Now that we can create users and log them in, let's try to let them read some data. The actual tables are locked away in the
impl schema to which regular users have no access. Selected parts of the tables can be made available though views. As we saw in the introduction, a table containing private messages between users can be exposed as a view that selects only the messages to or from the current user like so:
CREATE VIEW kroll_user.messages AS
SELECT id, "from", "to", posted, subject, text
WHERE "to"=(SELECT id FROM kroll_user.current_app_user)
OR "from"=(SELECT id FROM kroll_user.current_app_user);
So what's this
SELECT id FROM kroll_user.current_app_user?
current_app_user simply a view containing the appuser/dbuser mapping for the current user:
CREATE VIEW kroll_user.current_app_user AS
(SELECT appuser as id FROM mapping.users WHERE dbuser=current_user);
current_user is a special SQL-standardized function that is called without the usual parentheses and returns the login name of the current data base user as a string. Or, that's what Postgresql returns. There seems to be some disagreement on whether it should be the login name or the current security context, with Postgresql, DB2, and Firebird in the first camp and MS-SQL, MySQL and Oracle in the second. As long as we don't call it from a privileged stored procedure, that should not matter, however.
If we would like to filter out columns instead of rows, then this can be done by selecting null instead of the data for the column. Row-based and column-based filtering can also be combined. For the
users table, I want to hide the email address of all users, except the logged-in user's own address.
UNION to the rescue:
CREATE VIEW kroll_user.users AS (
select id, "name", null as email, moderator from impl.users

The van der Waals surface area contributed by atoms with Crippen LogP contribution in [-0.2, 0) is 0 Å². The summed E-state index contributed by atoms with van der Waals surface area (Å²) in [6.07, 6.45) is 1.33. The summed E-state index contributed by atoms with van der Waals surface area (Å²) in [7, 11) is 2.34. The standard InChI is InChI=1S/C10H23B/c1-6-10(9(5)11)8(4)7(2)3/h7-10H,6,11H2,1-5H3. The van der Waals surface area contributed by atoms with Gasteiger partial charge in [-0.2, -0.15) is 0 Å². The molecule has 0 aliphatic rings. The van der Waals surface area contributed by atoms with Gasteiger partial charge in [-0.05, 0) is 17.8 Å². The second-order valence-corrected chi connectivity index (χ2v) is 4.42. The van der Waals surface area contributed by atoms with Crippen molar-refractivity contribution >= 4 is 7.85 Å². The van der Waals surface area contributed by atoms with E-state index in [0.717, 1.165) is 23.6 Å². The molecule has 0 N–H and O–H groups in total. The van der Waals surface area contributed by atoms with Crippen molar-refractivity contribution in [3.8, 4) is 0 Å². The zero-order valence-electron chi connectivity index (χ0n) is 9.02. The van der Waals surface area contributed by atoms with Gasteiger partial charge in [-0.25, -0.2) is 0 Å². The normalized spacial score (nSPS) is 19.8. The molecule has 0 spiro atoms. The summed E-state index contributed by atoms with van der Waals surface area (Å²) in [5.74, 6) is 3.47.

where id <> kroll_user.get_current_app_user()
) UNION (
select id, "name", email, moderator from impl.users
where id = kroll_user.get_current_app_user()
grant select on kroll_user.users to kroll_role_user;
Setting up read-only views of tables is pretty much straight-forward: decide what cells users should be allowed to see in each table, come up with
SELECT statements that pick those, and make them into views.
Sequences are a bit trickier. Postgresql defines a sequnce to be "special single-row table" that can be used only via the functions
setval. Unfortunately, Postgresql only allows
currval to be run on actual sequences, and not on views of sequences. Since the sequences are data and thus stored in the
impl schema to which users don't have access, we have to make a little workaround. Instead of virtualizing the sequence, we can virtualize the accessor functions:
create function kroll_user.currval_threads_id_seq() returns bigint as
language sql security definer;
create function kroll_user.currval(unknown) returns bigint as
when CAST($1 as text)=''threads_id_seq''
else pg_catalog.currval(CAST($1 as text))
This creates a new function called
currval in the user schema (which is the first schema in the users' search path) that checks if the requested sequence is the one we want to virtualize (